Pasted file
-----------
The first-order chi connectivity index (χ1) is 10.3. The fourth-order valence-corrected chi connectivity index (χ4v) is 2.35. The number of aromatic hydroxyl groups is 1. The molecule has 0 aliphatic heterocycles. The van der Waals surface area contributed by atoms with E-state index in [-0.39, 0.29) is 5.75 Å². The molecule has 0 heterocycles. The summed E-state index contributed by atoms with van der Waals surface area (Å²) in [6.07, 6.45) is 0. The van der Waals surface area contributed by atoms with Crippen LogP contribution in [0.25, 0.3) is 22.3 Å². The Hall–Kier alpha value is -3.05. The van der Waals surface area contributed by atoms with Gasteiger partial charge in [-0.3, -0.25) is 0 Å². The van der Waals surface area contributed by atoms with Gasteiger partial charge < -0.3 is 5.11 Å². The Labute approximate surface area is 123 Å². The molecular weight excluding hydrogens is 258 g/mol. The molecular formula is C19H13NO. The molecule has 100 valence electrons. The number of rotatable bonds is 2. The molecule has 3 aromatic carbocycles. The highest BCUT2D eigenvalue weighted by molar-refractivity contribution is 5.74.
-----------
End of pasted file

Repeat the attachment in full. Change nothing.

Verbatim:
The first-order chi connectivity index (χ1) is 10.3. The fourth-order valence-corrected chi connectivity index (χ4v) is 2.35. The number of aromatic hydroxyl groups is 1. The molecule has 0 aliphatic heterocycles. The van der Waals surface area contributed by atoms with E-state index in [-0.39, 0.29) is 5.75 Å². The molecule has 0 heterocycles. The summed E-state index contributed by atoms with van der Waals surface area (Å²) in [6.07, 6.45) is 0. The van der Waals surface area contributed by atoms with Crippen LogP contribution in [0.25, 0.3) is 22.3 Å². The Hall–Kier alpha value is -3.05. The van der Waals surface area contributed by atoms with Gasteiger partial charge in [-0.3, -0.25) is 0 Å². The van der Waals surface area contributed by atoms with Gasteiger partial charge < -0.3 is 5.11 Å². The Labute approximate surface area is 123 Å². The molecular weight excluding hydrogens is 258 g/mol. The molecular formula is C19H13NO. The molecule has 100 valence electrons. The number of rotatable bonds is 2. The molecule has 3 aromatic carbocycles. The highest BCUT2D eigenvalue weighted by molar-refractivity contribution is 5.74.